A new Health Testing Centers study
used Centers of Disease Control and Prevention (CDC) data to determine where vaccination rates
are rising and falling across the United States. It focused on vaccination rates for MMR, DTAP, Varicella, Hepatitus B and Polio among kindergartners, and alarmingly, it found that over half of U.S. states have experienced a decline in the past decade. It noted that vaccination rates among children have fluctuated considerably in recent years and that while annual changes of 1 percent or less may seem insignificant, such tiny deviations represent thousands of kids who are theoretically susceptible to serious outbreaks of disease.
is one of the chief reasons behind the decline but there are others such as a lack of access to healthcare and low rates of health insurance among low-income families. Despite the decline, progress is still being made in some parts of the country with South Carolina and Iowa reporting a rise of 8.5 percentage points between 2009 and 2018. West Virginia and Rhode Island also experienced increased of 7.7 and 7.4 percentage points respectively.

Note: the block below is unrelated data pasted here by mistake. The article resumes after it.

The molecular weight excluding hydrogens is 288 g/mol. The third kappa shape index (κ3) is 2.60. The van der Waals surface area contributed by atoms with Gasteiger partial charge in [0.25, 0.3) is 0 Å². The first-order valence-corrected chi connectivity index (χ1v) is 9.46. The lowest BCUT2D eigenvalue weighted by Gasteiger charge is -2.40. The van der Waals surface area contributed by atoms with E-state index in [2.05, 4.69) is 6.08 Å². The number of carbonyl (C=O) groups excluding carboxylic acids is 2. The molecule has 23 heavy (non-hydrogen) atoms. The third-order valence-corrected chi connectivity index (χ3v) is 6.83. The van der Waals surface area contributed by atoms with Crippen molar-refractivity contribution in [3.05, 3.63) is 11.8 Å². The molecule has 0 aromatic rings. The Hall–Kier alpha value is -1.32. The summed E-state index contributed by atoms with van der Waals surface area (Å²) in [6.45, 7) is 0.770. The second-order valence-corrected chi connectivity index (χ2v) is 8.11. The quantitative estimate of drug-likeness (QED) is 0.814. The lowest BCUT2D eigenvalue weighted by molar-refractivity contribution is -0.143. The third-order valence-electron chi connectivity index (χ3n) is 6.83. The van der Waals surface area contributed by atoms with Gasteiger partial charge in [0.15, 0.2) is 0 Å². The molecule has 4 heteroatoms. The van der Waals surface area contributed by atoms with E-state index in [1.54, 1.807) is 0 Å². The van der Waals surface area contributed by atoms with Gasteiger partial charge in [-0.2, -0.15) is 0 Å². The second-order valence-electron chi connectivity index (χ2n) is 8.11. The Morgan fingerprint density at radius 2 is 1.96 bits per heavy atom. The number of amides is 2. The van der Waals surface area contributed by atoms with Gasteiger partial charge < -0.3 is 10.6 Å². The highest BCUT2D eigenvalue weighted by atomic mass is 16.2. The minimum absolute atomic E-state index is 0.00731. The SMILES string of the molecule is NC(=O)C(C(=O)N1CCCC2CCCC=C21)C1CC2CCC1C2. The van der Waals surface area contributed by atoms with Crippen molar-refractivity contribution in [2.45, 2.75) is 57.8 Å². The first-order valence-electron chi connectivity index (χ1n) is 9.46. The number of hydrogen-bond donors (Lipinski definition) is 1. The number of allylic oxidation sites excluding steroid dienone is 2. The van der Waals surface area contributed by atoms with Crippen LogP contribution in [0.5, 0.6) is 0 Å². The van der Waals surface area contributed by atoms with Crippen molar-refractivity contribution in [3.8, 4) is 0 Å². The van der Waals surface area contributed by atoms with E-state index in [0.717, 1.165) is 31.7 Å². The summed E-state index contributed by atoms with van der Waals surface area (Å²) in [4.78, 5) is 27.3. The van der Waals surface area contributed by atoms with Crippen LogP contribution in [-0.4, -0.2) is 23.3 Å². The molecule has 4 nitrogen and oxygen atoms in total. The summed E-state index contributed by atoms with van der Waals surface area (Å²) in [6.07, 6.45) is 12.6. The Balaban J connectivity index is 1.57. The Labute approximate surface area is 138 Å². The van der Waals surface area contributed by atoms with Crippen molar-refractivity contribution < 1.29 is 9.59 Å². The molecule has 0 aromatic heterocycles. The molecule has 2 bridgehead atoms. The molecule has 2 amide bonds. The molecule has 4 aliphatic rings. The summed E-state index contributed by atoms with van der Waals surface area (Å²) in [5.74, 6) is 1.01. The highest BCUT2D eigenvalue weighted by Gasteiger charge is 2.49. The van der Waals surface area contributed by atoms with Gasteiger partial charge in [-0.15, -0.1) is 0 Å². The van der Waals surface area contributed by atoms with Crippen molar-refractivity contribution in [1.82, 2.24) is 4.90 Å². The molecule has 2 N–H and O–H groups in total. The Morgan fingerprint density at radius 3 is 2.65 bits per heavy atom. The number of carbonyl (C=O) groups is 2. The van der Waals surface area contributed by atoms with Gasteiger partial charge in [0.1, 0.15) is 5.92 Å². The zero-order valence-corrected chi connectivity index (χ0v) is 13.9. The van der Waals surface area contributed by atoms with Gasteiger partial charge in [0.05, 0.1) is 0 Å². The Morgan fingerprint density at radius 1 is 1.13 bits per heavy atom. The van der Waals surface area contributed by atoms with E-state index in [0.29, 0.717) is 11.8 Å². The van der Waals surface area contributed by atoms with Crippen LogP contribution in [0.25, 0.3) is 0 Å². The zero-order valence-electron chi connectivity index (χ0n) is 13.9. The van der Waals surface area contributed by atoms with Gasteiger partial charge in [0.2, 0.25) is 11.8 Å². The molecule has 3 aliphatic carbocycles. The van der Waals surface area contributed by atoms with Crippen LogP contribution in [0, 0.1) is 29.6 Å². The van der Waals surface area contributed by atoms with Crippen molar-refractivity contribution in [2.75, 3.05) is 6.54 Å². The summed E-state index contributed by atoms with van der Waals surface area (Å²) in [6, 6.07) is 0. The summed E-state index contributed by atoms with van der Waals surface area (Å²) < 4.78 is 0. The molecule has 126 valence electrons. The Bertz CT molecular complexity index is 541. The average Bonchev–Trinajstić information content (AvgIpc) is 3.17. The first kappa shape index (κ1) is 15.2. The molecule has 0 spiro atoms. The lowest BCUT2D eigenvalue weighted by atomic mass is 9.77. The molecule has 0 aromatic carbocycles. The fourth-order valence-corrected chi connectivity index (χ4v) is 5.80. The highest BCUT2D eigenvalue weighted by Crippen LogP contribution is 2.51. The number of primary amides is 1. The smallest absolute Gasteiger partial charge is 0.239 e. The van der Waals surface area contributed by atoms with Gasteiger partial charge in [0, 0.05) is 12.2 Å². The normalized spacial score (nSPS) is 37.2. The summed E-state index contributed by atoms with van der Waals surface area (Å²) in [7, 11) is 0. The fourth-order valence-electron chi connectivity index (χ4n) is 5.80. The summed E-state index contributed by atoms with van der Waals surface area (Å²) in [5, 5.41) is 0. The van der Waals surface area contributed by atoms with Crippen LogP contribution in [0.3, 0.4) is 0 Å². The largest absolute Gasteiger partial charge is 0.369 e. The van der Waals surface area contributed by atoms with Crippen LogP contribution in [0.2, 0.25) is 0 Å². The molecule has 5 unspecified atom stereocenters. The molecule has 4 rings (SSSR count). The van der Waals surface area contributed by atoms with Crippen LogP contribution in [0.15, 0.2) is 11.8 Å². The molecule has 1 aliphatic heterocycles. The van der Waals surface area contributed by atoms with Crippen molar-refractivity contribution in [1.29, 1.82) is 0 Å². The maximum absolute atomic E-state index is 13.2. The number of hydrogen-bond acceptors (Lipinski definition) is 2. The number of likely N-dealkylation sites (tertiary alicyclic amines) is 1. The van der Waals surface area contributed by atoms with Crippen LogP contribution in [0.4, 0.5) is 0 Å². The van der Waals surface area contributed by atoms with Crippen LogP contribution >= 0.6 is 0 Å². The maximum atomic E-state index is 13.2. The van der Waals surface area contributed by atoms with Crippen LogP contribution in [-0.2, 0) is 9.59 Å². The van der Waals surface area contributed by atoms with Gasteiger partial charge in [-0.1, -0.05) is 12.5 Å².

27 states are falling short on shots and over the past decade, both Georgia and Arkansas saw their vaccination rates fall by more than six percentage points. Utah and Oklahoma also saw theirs decline by more than four percentage points. When it comes to measles, mumps and rubella, three states now have vaccination rates of less than 90 percent - Colorado, Kansas and Idaho.
all states with the exception of Alaska, Colorado, Hawaii, New Hampshire, New Jersey, North Carolina and Wyoming (these states did not report their data to the CDC).